6 Jul

Company Spotlight: Azavea

With a recent Supreme Court ruling on gerrymandering and the 2020 Census just around the corner, electoral maps are once again a hot topic across the United States. Redistricting is a controversial issue because it effectively allows municipalities and state legislatures to control the outcome of elections by drawing boundaries around blocs of voters more likely to support certain candidates or political parties. What can be done to ensure a fairer voting process? The geospatial industry has some answers. Companies like Azavea, a mission-driven software and data analytics firm, are working on harnessing the power of geography, data analytics, and geospatial technology to create tools to help legislatures draw more compact and representative districts.

The American Geographical Society recently interviewed Daniel McGlone, who works on the data analytics team at Azavea, about creating mission-driven geospatial technology and how geography can contribute to civic and social good.

Azavea is a geospatial software and data analytics company based in Philadelphia that has been coding, mapping, and analyzing for almost 20 years. While Azavea started out primarily doing GIS analysis work for the city of Philadelphia, they have since expanded to software development with a data analytics component. They work across sectors, but mainly in transportation, urban ecosystems and environmental issues, public safety, and civic engagement.

What sets this company apart in the geospatial industry, however, is their civic focus. “We are strongly mission-driven, and we only take on projects that we think fulfills that mission,” McGlone explained. In past years, Azavea has shifted away from projects involving the defense industry and crime control, recognizing how inherent biases in algorithms in software can unfairly target certain populations. Azavea is certified by the B Corporation, meaning that, though they are a for-profit company, they are a civically minded company dedicated to projects which effect positive social change. “We want to build projects and products that enable people to connect with legislators or know what’s going on in their community and really engage and make the world a better place,” McGlone said.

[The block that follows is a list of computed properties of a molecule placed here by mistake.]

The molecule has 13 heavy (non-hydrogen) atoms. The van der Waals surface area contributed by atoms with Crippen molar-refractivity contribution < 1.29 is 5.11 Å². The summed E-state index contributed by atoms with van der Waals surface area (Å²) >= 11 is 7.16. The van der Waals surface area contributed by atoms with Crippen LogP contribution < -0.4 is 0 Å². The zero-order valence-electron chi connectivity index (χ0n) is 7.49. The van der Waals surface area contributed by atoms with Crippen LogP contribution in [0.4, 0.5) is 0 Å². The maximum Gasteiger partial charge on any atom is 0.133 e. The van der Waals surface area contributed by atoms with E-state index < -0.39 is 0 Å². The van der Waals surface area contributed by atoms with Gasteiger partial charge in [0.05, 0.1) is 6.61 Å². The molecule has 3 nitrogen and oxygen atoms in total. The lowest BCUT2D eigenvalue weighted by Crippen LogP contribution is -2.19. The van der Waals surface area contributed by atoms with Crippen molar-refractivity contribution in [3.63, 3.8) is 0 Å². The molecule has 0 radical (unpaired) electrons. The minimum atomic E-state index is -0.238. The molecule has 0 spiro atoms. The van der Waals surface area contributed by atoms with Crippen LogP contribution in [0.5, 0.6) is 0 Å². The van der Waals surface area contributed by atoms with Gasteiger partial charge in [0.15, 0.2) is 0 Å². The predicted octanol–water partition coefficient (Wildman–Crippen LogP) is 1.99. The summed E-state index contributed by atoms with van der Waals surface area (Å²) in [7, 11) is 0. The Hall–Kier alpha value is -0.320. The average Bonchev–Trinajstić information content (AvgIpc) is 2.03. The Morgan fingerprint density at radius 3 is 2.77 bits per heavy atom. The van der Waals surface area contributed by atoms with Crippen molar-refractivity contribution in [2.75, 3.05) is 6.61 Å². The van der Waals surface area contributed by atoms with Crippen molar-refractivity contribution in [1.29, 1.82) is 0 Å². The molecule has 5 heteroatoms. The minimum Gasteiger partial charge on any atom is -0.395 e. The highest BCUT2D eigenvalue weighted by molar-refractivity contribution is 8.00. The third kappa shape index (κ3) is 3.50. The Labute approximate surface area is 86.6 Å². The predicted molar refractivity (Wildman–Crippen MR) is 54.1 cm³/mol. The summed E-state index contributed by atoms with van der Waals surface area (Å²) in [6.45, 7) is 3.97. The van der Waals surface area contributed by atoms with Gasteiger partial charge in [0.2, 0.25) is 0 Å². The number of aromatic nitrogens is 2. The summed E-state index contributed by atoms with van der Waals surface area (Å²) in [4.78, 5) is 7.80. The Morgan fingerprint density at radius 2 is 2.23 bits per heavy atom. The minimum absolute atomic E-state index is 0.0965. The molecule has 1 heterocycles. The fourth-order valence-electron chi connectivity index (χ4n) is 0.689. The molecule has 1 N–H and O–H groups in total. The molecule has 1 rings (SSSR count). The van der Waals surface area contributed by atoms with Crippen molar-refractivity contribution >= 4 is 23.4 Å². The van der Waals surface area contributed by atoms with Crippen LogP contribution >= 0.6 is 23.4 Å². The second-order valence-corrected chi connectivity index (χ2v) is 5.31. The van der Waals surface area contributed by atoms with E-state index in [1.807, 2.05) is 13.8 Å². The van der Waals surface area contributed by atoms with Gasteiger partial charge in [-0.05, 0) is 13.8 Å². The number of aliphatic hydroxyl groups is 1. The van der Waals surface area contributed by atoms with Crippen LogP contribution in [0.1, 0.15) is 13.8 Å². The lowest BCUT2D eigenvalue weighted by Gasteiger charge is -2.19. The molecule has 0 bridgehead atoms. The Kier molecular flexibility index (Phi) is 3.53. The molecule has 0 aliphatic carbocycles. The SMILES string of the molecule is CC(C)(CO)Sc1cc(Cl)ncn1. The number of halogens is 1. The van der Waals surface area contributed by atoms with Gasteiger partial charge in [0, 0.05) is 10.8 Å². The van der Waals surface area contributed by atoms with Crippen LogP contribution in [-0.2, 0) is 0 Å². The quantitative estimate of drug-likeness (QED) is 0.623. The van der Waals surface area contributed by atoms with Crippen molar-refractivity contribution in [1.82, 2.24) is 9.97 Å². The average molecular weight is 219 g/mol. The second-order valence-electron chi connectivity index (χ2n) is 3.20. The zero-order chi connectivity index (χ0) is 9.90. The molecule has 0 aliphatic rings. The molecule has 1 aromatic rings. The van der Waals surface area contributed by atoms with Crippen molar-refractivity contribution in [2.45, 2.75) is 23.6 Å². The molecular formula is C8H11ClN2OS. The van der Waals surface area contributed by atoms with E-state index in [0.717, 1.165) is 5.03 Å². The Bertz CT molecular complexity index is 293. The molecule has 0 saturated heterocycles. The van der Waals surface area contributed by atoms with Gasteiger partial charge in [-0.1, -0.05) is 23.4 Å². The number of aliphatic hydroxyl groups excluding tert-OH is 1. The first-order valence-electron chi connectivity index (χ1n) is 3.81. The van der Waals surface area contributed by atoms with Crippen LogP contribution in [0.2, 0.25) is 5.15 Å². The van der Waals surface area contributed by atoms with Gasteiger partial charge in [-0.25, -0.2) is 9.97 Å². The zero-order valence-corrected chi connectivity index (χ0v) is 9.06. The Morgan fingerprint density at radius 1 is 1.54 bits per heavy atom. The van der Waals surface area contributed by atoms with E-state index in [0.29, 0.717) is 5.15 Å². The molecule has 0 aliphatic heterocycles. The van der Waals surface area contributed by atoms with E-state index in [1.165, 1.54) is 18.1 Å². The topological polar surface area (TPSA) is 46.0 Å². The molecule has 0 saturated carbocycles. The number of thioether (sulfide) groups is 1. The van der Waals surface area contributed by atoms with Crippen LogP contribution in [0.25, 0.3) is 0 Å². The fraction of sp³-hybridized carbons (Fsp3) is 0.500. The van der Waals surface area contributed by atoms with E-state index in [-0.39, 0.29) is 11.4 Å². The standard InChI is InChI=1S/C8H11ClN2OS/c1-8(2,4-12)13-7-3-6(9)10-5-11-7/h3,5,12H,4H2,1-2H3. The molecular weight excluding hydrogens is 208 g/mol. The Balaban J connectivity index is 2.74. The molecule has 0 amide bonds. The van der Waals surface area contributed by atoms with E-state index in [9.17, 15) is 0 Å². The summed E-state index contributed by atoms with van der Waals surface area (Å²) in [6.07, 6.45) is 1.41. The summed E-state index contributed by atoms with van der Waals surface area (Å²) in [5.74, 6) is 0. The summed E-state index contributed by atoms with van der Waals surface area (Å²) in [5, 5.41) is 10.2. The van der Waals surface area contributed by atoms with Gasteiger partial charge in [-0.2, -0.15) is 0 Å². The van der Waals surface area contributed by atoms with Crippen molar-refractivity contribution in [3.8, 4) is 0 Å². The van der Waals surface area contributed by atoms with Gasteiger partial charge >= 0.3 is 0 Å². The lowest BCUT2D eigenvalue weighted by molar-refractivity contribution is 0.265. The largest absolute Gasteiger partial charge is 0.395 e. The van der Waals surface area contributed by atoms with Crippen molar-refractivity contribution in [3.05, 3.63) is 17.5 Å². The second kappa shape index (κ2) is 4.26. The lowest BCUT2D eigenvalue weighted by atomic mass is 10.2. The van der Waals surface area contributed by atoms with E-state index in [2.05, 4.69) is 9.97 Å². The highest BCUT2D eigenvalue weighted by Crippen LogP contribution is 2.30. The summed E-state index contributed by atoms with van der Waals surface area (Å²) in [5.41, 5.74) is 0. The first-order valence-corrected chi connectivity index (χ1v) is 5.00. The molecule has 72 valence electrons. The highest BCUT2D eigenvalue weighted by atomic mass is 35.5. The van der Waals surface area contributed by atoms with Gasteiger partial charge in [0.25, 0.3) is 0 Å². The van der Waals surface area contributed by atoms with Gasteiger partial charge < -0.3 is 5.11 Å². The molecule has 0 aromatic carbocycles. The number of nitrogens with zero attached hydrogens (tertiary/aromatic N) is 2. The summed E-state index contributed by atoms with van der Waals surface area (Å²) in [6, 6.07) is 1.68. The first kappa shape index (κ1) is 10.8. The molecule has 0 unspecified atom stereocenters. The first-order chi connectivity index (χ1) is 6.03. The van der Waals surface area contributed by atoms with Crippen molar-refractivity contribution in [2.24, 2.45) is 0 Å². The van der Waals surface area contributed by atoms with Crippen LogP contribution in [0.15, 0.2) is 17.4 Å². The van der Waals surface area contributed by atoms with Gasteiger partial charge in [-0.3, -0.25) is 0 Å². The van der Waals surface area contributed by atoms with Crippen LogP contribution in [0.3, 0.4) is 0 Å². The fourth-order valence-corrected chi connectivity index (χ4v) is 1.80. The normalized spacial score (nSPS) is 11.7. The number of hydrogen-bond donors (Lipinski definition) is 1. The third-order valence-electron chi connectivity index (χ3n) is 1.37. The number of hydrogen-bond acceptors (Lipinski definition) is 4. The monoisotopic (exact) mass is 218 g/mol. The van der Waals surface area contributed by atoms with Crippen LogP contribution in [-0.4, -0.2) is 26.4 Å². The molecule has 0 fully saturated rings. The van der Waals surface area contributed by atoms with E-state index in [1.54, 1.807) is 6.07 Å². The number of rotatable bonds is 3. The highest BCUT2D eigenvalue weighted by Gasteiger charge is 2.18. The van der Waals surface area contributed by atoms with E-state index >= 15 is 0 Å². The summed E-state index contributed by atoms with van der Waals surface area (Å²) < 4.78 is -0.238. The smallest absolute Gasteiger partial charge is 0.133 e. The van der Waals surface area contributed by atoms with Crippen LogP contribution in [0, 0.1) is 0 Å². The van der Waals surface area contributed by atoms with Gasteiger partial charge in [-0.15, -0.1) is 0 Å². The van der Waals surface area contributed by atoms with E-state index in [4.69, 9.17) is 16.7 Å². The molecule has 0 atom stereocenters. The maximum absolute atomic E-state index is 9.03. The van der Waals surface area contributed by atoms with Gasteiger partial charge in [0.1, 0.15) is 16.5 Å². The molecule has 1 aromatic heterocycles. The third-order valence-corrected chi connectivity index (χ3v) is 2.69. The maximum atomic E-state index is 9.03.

Part of Azavea’s mission is to increase access to geospatial technology. Developing open source software and ensuring access to open data sets are core tenets of their work. “We try to write every software project in open source language and open source code so that we can release all the data and code to the community,” McGlone added. “The open source community is very vibrant and very large and we want to contribute to that so that other people down the line can learn from it and so that we can contribute to existing work.” They try their best to use as many open data sources and encourage their clients to make the data sets they generate accessible as well. “We think that open data is important because it enables people to do analysis themselves.”

In addition to working on the data analytics team as a senior GIS analyst, McGlone is also the data manager for Cicero, one of Azavea’s major projects concerning redistricting. Azavea began working on Cicero when the Greater Philadelphia Cultural Alliance, the advocacy arm of all arts and cultural institutions in the Philadelphia area, was threatened by budget cuts and approached the firm to develop a database to connect their supporters to their elected officials. The project has since expanded to encompass legislative data for 9 countries, 400 cities, and every state in the United States, with the goal of becoming the “database of democracy for the world.” To keep the database up to date, a small team of research specialists keep close watch of redistricting, which happens every 10 years on the federal level after the census but more frequently in cities due to population growth or shifts.

Azavea’s vision of social change is inherently geospatial. “We live in a rapidly changing world, a world that is getting bigger, where we all have access to each other,” McGlone explains. “An understanding of geography enables us to understand people and place better and brings people closer together even more.”